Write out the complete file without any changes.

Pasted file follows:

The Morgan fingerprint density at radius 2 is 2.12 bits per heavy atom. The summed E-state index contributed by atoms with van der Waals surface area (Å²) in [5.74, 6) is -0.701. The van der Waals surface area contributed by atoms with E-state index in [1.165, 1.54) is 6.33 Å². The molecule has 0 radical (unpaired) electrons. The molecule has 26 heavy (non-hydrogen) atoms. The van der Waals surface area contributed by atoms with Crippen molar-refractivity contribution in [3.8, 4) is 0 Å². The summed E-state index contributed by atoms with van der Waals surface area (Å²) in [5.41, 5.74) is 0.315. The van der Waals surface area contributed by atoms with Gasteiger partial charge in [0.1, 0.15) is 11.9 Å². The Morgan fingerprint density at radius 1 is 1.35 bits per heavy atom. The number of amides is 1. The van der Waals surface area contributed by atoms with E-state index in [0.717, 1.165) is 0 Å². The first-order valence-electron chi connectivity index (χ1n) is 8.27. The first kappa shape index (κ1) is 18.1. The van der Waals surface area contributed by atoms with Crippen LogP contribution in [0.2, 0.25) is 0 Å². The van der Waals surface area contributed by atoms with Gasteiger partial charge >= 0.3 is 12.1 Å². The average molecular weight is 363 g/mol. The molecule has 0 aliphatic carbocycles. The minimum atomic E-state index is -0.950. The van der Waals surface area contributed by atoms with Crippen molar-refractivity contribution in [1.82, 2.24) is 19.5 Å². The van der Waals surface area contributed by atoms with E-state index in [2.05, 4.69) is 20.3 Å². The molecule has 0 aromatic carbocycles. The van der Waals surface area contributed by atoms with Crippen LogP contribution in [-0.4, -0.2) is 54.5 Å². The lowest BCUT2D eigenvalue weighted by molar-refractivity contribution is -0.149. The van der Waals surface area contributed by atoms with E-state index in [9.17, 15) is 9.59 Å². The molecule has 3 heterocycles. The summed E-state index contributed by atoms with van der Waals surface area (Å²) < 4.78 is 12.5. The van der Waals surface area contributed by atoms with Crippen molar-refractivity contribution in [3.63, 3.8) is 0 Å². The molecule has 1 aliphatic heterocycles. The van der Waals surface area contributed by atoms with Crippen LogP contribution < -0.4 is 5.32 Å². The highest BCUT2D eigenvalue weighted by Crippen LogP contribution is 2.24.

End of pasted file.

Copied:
The Morgan fingerprint density at radius 2 is 2.12 bits per heavy atom. The summed E-state index contributed by atoms with van der Waals surface area (Å²) in [5.74, 6) is -0.701. The van der Waals surface area contributed by atoms with E-state index in [1.165, 1.54) is 6.33 Å². The molecule has 0 radical (unpaired) electrons. The molecule has 26 heavy (non-hydrogen) atoms. The van der Waals surface area contributed by atoms with Crippen molar-refractivity contribution in [3.8, 4) is 0 Å². The summed E-state index contributed by atoms with van der Waals surface area (Å²) in [5.41, 5.74) is 0.315. The van der Waals surface area contributed by atoms with Gasteiger partial charge in [0.1, 0.15) is 11.9 Å². The Morgan fingerprint density at radius 1 is 1.35 bits per heavy atom. The number of amides is 1. The van der Waals surface area contributed by atoms with E-state index in [0.717, 1.165) is 0 Å². The first-order valence-electron chi connectivity index (χ1n) is 8.27. The first kappa shape index (κ1) is 18.1. The van der Waals surface area contributed by atoms with Crippen LogP contribution in [0.2, 0.25) is 0 Å². The van der Waals surface area contributed by atoms with Gasteiger partial charge >= 0.3 is 12.1 Å². The average molecular weight is 363 g/mol. The molecule has 0 aliphatic carbocycles. The minimum atomic E-state index is -0.950. The van der Waals surface area contributed by atoms with Crippen molar-refractivity contribution in [1.82, 2.24) is 19.5 Å². The van der Waals surface area contributed by atoms with E-state index in [2.05, 4.69) is 20.3 Å². The molecule has 0 aromatic carbocycles. The van der Waals surface area contributed by atoms with Crippen LogP contribution in [-0.4, -0.2) is 54.5 Å². The lowest BCUT2D eigenvalue weighted by molar-refractivity contribution is -0.149. The van der Waals surface area contributed by atoms with E-state index in [9.17, 15) is 9.59 Å². The molecule has 3 heterocycles. The summed E-state index contributed by atoms with van der Waals surface area (Å²) < 4.78 is 12.5. The van der Waals surface area contributed by atoms with Crippen molar-refractivity contribution in [3.63, 3.8) is 0 Å². The molecule has 1 aliphatic heterocycles. The van der Waals surface area contributed by atoms with Crippen LogP contribution < -0.4 is 5.32 Å². The highest BCUT2D eigenvalue weighted by Crippen LogP contribution is 2.24.